Laurent Fignon Remembered
Two times Tour de France winner Laurent Fignon lost his battle with cancer on Tuesday, and at only 50 years of age, his time came much too soon. PEZ offers this humble remembrance to the only racer who could carry off a nickname like “The Professor’ with dignity.
Following are contributions from Ed Hood, Alastair Hamilton, Gord Cameron, Chris Selden, and Richard Pestes.
Fignon returned to le Tour in 2010 and joined Bernard Hinault at stage 15. His thin hair evidence of his fight with cancer.
From Richard Pestes:
I’ve just finished reading his book and it changed my opinion of him.
I’d first come to know of Laurent Fignon when I became a Tour fan in 1986, and stumbled upon the race’s finale in Paris while back-packing around Europe after university. My knowledge of him was based purely on what I read in the media, but I mistakenly considered his being Parisien a mark against him.
Cold, aloof, arrogant. He was portrayed like a lot of the Parisiens I’d met that summer (and some since), but I admired the way he raced a bike. And I thought his look was cool – the John Lennon glasses and pony-tail, the blond hair, few men could pull that off, but he did it with not only style, but panache too. It wasn’t affected, or put-on, it was just him.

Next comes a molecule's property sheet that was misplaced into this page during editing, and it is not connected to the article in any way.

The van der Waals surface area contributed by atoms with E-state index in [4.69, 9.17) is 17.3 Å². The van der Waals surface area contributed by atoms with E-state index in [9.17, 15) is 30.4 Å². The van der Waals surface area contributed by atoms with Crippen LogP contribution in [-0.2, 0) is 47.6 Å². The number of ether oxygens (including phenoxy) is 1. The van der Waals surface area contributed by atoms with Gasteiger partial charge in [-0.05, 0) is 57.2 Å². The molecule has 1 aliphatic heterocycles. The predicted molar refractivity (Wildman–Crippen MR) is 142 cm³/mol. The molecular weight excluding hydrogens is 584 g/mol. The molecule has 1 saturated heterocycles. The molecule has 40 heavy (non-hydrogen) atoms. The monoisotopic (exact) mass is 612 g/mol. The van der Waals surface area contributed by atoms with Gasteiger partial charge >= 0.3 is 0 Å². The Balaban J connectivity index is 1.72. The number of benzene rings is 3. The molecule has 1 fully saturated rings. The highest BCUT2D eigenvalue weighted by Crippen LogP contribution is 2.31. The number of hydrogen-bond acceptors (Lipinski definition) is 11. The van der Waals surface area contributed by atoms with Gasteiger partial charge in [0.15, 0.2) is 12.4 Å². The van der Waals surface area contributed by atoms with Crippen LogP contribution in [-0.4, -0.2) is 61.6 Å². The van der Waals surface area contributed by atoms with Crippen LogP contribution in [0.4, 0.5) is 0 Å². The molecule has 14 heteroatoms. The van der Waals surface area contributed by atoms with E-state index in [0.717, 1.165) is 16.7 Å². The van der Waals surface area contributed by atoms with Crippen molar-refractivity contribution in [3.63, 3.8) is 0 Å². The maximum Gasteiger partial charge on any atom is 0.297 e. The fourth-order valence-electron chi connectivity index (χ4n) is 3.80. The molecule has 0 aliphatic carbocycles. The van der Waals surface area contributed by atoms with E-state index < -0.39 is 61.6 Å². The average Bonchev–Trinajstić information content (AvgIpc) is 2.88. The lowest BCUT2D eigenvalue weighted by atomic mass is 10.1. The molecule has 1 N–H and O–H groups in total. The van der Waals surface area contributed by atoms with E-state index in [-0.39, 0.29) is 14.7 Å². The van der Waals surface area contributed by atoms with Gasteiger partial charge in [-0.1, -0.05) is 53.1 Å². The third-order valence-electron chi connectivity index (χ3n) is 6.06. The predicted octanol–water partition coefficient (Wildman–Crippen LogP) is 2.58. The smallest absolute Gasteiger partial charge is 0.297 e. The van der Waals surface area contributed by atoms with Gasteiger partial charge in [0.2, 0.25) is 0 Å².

In 1989 I was pleased that he was going to win the Tour, and shocked when he didn’t. I wish I’d started following cycling a couple years earlier so I could have better understood, and enjoyed his racing exploits at his prime. Twice winner of le Tour, destroyer of the great Bernard Hinault… impressive stuff.
In 2003 I joined the Tour de France in Lyon for a stage finish, and saw him in person for the first time. He was inside a vip area, and was laughing and joking with some fans. It occurred to me that maybe he wasn’t such a bad guy after all…
This summer I read his book, in just a few nights. His stories and views on cycling were both refreshing and inspiring. In the early 1990’s, when he and the rest of his ‘generation’ seemed to ride as pack fill, it was surely because he was from a time when riders actually rode clean. His ignorance of the EPO use infecting the peloton seemed consistent with his strong personality, of choosing to see and believe things his own way.
I felt some pity for him and his contemporaries, having been robbed of who knows how many victories by riders whose natural talents wouldn’t get them the last seat on a Fignon-driven hammer session. I grew to admire him for his work to buy Paris-Nice as a last holdout against the ASO’s monolithic consumption of the big races, and I could feel his pain at having to finally sell the race to the very organization he’d sought to protect it from.
But most of all, he did things his way. He wasn’t always right, or popular. Understanding his story as he told it, revealed for me a man of great depth and character, who I strongly admired long before I’d turned the final page.
I’d thought about meeting him and what I might say should I get the chance. I’d been thinking that we need to interview him on PEZ, because he’s the kind of guy we like. Now I wish more than ever that we had.
From Ed Hood: